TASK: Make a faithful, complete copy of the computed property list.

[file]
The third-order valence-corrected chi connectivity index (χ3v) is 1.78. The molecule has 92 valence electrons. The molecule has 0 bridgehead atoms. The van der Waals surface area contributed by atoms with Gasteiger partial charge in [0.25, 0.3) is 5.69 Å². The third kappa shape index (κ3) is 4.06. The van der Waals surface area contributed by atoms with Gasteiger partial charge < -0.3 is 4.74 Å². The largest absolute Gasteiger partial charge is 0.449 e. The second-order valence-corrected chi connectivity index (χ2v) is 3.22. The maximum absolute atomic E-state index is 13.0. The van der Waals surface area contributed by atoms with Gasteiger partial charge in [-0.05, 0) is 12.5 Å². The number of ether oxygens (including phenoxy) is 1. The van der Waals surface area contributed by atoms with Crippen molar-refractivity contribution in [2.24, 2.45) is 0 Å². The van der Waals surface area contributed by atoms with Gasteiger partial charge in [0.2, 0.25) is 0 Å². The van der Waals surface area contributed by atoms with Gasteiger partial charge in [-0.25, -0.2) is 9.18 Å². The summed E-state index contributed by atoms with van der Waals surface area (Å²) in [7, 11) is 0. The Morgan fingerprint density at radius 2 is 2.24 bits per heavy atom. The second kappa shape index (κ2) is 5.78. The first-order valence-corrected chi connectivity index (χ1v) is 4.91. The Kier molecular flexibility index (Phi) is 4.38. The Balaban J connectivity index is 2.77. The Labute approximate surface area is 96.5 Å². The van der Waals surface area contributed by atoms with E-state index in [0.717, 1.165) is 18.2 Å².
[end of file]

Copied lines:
The third-order valence-corrected chi connectivity index (χ3v) is 1.78. The molecule has 92 valence electrons. The molecule has 0 bridgehead atoms. The van der Waals surface area contributed by atoms with Gasteiger partial charge in [0.25, 0.3) is 5.69 Å². The third kappa shape index (κ3) is 4.06. The van der Waals surface area contributed by atoms with Gasteiger partial charge < -0.3 is 4.74 Å². The largest absolute Gasteiger partial charge is 0.449 e. The second-order valence-corrected chi connectivity index (χ2v) is 3.22. The maximum absolute atomic E-state index is 13.0. The van der Waals surface area contributed by atoms with Gasteiger partial charge in [-0.05, 0) is 12.5 Å². The number of ether oxygens (including phenoxy) is 1. The van der Waals surface area contributed by atoms with Crippen molar-refractivity contribution in [2.24, 2.45) is 0 Å². The van der Waals surface area contributed by atoms with Gasteiger partial charge in [0.2, 0.25) is 0 Å². The van der Waals surface area contributed by atoms with Gasteiger partial charge in [-0.25, -0.2) is 9.18 Å². The summed E-state index contributed by atoms with van der Waals surface area (Å²) in [7, 11) is 0. The Morgan fingerprint density at radius 2 is 2.24 bits per heavy atom. The second kappa shape index (κ2) is 5.78. The first-order valence-corrected chi connectivity index (χ1v) is 4.91. The Kier molecular flexibility index (Phi) is 4.38. The Balaban J connectivity index is 2.77. The Labute approximate surface area is 96.5 Å². The van der Waals surface area contributed by atoms with E-state index in [0.717, 1.165) is 18.2 Å².